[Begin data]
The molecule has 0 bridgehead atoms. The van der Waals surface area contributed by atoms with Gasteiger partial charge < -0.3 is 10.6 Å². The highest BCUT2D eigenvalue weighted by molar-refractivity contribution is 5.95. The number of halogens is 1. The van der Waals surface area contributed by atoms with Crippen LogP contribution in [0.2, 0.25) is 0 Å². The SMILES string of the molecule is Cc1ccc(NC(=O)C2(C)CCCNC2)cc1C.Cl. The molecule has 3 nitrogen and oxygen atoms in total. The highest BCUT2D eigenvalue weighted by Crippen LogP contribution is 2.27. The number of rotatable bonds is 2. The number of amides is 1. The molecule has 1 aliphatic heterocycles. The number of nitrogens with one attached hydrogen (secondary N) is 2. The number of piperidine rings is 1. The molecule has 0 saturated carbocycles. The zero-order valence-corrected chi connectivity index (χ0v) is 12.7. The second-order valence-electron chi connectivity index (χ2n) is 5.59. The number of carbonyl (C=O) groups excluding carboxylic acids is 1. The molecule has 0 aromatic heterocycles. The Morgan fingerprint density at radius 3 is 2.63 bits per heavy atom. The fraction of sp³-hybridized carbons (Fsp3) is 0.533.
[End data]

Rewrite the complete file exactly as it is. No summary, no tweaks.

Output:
The molecule has 0 bridgehead atoms. The van der Waals surface area contributed by atoms with Gasteiger partial charge < -0.3 is 10.6 Å². The highest BCUT2D eigenvalue weighted by molar-refractivity contribution is 5.95. The number of halogens is 1. The van der Waals surface area contributed by atoms with Crippen LogP contribution in [0.2, 0.25) is 0 Å². The SMILES string of the molecule is Cc1ccc(NC(=O)C2(C)CCCNC2)cc1C.Cl. The molecule has 3 nitrogen and oxygen atoms in total. The highest BCUT2D eigenvalue weighted by Crippen LogP contribution is 2.27. The number of rotatable bonds is 2. The number of amides is 1. The molecule has 1 aliphatic heterocycles. The number of nitrogens with one attached hydrogen (secondary N) is 2. The number of piperidine rings is 1. The molecule has 0 saturated carbocycles. The zero-order valence-corrected chi connectivity index (χ0v) is 12.7. The second-order valence-electron chi connectivity index (χ2n) is 5.59. The number of carbonyl (C=O) groups excluding carboxylic acids is 1. The molecule has 0 aromatic heterocycles. The Morgan fingerprint density at radius 3 is 2.63 bits per heavy atom. The fraction of sp³-hybridized carbons (Fsp3) is 0.533.